While no one wants to file bankruptcy, sometimes it is the best solution to mounting debt problems. It is not a quick fix. There are consequences but these consequences can be effectively managed. Before deciding on this debt solution, there are some things you should know about bankruptcy. There are two types of bankruptcy for an individual; chapter 7 and chapter 13 bankruptcies.
Chapter 7 bankruptcy is a true bankruptcy and involves liquidating your personal assets and setting up a payment plan to pay back creditors. The court may be able to discharge certain debts, meaning you will not be responsible for paying those debts back to creditors. Most bankruptcy proceedings require you to attend approved credit counseling classes before filing. A bankruptcy lawyer can give you more details about what is required for filing Chapter 7 bankruptcy.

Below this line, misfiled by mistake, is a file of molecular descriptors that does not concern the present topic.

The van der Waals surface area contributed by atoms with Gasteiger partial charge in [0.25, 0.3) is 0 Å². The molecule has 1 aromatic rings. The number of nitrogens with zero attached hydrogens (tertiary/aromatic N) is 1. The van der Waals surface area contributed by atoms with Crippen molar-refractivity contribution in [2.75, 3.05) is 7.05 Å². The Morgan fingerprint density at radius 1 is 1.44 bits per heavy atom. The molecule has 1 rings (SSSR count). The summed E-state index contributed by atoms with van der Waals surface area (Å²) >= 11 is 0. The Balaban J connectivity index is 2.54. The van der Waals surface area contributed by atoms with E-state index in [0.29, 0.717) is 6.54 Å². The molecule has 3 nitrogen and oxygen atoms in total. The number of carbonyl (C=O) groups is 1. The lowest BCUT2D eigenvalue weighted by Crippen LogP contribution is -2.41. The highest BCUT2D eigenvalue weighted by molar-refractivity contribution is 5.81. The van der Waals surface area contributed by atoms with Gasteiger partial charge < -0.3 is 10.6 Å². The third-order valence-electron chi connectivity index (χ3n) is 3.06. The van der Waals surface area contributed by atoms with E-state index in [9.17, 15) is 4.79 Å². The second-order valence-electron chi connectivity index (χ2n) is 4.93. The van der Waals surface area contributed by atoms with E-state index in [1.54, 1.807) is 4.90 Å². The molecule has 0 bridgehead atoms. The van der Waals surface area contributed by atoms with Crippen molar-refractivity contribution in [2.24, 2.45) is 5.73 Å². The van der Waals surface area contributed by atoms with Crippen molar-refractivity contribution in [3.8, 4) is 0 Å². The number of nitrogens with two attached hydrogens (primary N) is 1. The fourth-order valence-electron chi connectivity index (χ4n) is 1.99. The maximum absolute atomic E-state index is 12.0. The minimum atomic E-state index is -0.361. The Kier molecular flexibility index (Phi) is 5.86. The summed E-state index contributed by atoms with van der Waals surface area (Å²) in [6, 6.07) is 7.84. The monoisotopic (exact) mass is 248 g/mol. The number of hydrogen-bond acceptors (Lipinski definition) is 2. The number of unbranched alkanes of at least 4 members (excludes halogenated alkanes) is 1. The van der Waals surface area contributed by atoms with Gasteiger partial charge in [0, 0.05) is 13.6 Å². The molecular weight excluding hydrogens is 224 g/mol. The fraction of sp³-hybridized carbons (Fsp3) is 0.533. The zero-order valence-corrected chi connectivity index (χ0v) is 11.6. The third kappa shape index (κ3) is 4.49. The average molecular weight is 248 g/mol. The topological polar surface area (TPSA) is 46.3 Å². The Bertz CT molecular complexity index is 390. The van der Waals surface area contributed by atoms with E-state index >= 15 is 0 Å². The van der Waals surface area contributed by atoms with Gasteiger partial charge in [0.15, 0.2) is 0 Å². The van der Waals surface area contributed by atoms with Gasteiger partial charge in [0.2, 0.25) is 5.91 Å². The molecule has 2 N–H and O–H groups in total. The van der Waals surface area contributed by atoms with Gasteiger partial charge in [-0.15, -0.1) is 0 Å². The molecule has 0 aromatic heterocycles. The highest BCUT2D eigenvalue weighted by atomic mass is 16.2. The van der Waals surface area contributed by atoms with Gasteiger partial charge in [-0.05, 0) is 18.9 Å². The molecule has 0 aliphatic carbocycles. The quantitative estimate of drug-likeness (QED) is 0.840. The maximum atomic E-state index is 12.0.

While chapter 7 bankruptcies involve total liquidation of most of your personal assets to repay your debts, chapter 13 bankruptcy is more of a debt consolidation arrangement. With chapter 13 bankruptcy, you are making payments to a trustee, who then makes payments to each of your creditors at a pre-determined payment amount. Chapter 13 does not discharge your debts, but rather gives you time to pay them back on time while you get back on your feet financially. As with chapter 7 bankruptcy, you must also attend approved credit counseling classes before filing. Consumercredit.com provides a free credit counseling certificate approved by the Department of Justice.
Being financially strapped can take its toll on your health, both mentally and physically. You may wake up and go to bed fatigued, even if you are not working at a job. Bill collectors may not understand, or even care that you have lost your job, are disabled, sick or incapacitated in some other way. Some days, it may seem like you just do not know which way to turn. Don’t give up before you contact a personal bankruptcy lawyer.